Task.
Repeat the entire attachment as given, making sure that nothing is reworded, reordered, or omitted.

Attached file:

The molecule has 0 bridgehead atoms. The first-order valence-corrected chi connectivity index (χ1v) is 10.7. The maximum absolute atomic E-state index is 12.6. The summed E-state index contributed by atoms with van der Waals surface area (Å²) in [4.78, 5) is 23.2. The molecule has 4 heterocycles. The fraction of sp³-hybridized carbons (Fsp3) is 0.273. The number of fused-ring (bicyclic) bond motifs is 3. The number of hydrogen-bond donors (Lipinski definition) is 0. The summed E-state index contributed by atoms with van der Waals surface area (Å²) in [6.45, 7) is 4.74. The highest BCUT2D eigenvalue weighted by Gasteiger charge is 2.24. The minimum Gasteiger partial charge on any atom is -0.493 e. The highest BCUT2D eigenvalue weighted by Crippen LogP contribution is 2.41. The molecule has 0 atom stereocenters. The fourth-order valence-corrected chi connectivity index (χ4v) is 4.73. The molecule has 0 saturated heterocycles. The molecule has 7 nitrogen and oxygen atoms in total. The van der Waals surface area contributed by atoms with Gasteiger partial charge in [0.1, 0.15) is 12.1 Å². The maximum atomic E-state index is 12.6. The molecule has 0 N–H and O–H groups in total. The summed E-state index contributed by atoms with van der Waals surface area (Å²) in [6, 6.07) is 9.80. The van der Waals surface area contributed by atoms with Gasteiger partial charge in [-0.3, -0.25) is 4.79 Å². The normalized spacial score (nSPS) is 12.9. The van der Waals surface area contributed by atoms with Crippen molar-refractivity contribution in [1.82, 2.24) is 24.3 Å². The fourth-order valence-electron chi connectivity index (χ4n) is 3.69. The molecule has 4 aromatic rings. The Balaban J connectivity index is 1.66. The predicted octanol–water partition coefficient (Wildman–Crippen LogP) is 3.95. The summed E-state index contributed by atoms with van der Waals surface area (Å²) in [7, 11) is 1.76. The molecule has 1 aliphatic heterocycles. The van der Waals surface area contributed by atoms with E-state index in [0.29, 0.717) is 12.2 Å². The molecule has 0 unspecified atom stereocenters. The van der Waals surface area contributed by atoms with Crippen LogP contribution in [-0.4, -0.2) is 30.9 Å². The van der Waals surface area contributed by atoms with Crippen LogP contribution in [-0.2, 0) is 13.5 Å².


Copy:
The molecule has 0 bridgehead atoms. The first-order valence-corrected chi connectivity index (χ1v) is 10.7. The maximum absolute atomic E-state index is 12.6. The summed E-state index contributed by atoms with van der Waals surface area (Å²) in [4.78, 5) is 23.2. The molecule has 4 heterocycles. The fraction of sp³-hybridized carbons (Fsp3) is 0.273. The number of fused-ring (bicyclic) bond motifs is 3. The number of hydrogen-bond donors (Lipinski definition) is 0. The summed E-state index contributed by atoms with van der Waals surface area (Å²) in [6.45, 7) is 4.74. The highest BCUT2D eigenvalue weighted by Gasteiger charge is 2.24. The minimum Gasteiger partial charge on any atom is -0.493 e. The highest BCUT2D eigenvalue weighted by Crippen LogP contribution is 2.41. The molecule has 0 atom stereocenters. The fourth-order valence-corrected chi connectivity index (χ4v) is 4.73. The molecule has 0 saturated heterocycles. The molecule has 7 nitrogen and oxygen atoms in total. The van der Waals surface area contributed by atoms with Gasteiger partial charge in [0.1, 0.15) is 12.1 Å². The maximum atomic E-state index is 12.6. The molecule has 0 N–H and O–H groups in total. The summed E-state index contributed by atoms with van der Waals surface area (Å²) in [6, 6.07) is 9.80. The van der Waals surface area contributed by atoms with Gasteiger partial charge in [-0.3, -0.25) is 4.79 Å². The normalized spacial score (nSPS) is 12.9. The van der Waals surface area contributed by atoms with Crippen molar-refractivity contribution in [1.82, 2.24) is 24.3 Å². The fourth-order valence-electron chi connectivity index (χ4n) is 3.69. The molecule has 4 aromatic rings. The Balaban J connectivity index is 1.66. The predicted octanol–water partition coefficient (Wildman–Crippen LogP) is 3.95. The summed E-state index contributed by atoms with van der Waals surface area (Å²) in [7, 11) is 1.76. The molecule has 1 aliphatic heterocycles. The van der Waals surface area contributed by atoms with E-state index in [0.29, 0.717) is 12.2 Å². The molecule has 0 unspecified atom stereocenters. The van der Waals surface area contributed by atoms with Crippen LogP contribution in [-0.4, -0.2) is 30.9 Å². The van der Waals surface area contributed by atoms with Crippen LogP contribution in [-0.2, 0) is 13.5 Å².